The Sixth Syrian War broke out shortly after this, probably in early 169 BC. [20] [19] The Ptolemaic army set out from the border fort of Pelusium to invade Palestine but was intercepted by Antiochus IV's army in the Sinai. [21] The defeated army withdrew to the Nile Delta. Antiochus seized Pelusium and then moved on the Delta. [22] [23]

This defeat led to the collapse of the Ptolemaic government in Alexandria. Eulaeus attempted to send Ptolemy VI to the Aegean island of Samothrace with the Ptolemaic treasury. [24] Before this could happen, however, two prominent Ptolemaic generals, Comanus and Cineas, launched a military coup and took control of Ptolemy's government. [25] As Antiochus advanced on Alexandria, Ptolemy VI went out to meet him. They negotiated an agreement of friendship, which in effect reduced Ptolemy to a Seleucid client. [26] [27] When news of the agreement reached Alexandria, the people of the city rioted. Comanus and Cineas rejected the agreement, rejected Ptolemy VI's authority and declared Ptolemy VIII the sole king (Cleopatra II's position remained unchanged). [28] [29] Antiochus responded by placing Alexandria under siege, but he was unable to take the city and withdrew from Egypt in September 169 BC, as winter approached, leaving Ptolemy VI as his puppet king in Memphis and retaining a garrison in Pelusium. [30] [31]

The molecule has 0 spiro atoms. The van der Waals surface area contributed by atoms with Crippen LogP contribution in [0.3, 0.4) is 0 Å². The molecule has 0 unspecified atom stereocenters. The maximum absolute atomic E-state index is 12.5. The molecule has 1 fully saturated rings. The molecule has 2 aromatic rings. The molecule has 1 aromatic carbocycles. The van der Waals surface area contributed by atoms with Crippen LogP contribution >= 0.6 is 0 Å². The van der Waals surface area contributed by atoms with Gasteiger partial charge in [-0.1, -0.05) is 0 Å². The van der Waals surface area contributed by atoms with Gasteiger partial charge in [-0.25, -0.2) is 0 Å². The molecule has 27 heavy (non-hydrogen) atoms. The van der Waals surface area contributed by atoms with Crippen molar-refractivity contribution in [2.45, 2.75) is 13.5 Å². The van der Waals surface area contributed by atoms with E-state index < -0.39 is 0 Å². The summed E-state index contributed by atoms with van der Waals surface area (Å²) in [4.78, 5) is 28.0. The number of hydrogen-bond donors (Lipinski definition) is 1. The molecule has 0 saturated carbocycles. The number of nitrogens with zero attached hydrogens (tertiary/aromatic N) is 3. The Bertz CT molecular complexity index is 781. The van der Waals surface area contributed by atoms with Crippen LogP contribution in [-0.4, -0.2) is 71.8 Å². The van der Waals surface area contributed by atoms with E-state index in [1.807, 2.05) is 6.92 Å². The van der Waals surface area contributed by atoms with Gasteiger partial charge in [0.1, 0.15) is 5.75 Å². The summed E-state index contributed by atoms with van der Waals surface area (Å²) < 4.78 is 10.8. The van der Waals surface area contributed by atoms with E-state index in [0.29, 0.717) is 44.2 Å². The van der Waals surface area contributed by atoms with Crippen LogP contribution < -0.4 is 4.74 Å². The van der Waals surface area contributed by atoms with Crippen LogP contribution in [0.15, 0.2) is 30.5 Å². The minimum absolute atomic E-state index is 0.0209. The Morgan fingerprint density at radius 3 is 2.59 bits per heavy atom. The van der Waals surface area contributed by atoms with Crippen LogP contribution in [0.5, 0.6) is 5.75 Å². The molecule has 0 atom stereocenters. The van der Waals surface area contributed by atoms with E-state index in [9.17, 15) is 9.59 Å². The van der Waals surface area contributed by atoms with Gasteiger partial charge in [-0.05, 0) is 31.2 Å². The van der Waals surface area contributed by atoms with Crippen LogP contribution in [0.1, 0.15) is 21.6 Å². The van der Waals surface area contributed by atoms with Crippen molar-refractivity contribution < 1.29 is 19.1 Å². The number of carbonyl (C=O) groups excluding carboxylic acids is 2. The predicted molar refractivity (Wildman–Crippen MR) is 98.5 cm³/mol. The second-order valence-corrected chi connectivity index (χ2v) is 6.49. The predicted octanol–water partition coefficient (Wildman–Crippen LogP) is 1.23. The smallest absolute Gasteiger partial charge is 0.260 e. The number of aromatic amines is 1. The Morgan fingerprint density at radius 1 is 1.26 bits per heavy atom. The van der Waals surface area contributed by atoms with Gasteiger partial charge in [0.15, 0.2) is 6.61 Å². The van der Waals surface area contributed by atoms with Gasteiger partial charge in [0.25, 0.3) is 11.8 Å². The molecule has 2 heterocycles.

Within two months, Ptolemy VI had reconciled with Ptolemy VIII and Cleopatra II and returned to Alexandria. The restored government repudiated the agreement that Ptolemy VI had made with Antiochus and began to recruit new troops from Greece. [32] [33] In response, in spring 168 BC, Antiochus invaded Egypt for a second time. Officially, this invasion was presented as an effort to restore Ptolemy VI's position against his younger brother. [34] Antiochus quickly occupied Memphis where he was crowned king of Egypt, and advanced on Alexandria. [35] However, the Ptolemies had appealed to Rome for help over the winter and a Roman embassy led by Gaius Popillius Laenas confronted Antiochus at the town of Eleusis and forced him to agree to a settlement, bringing the war to an end. [36] [37] [38]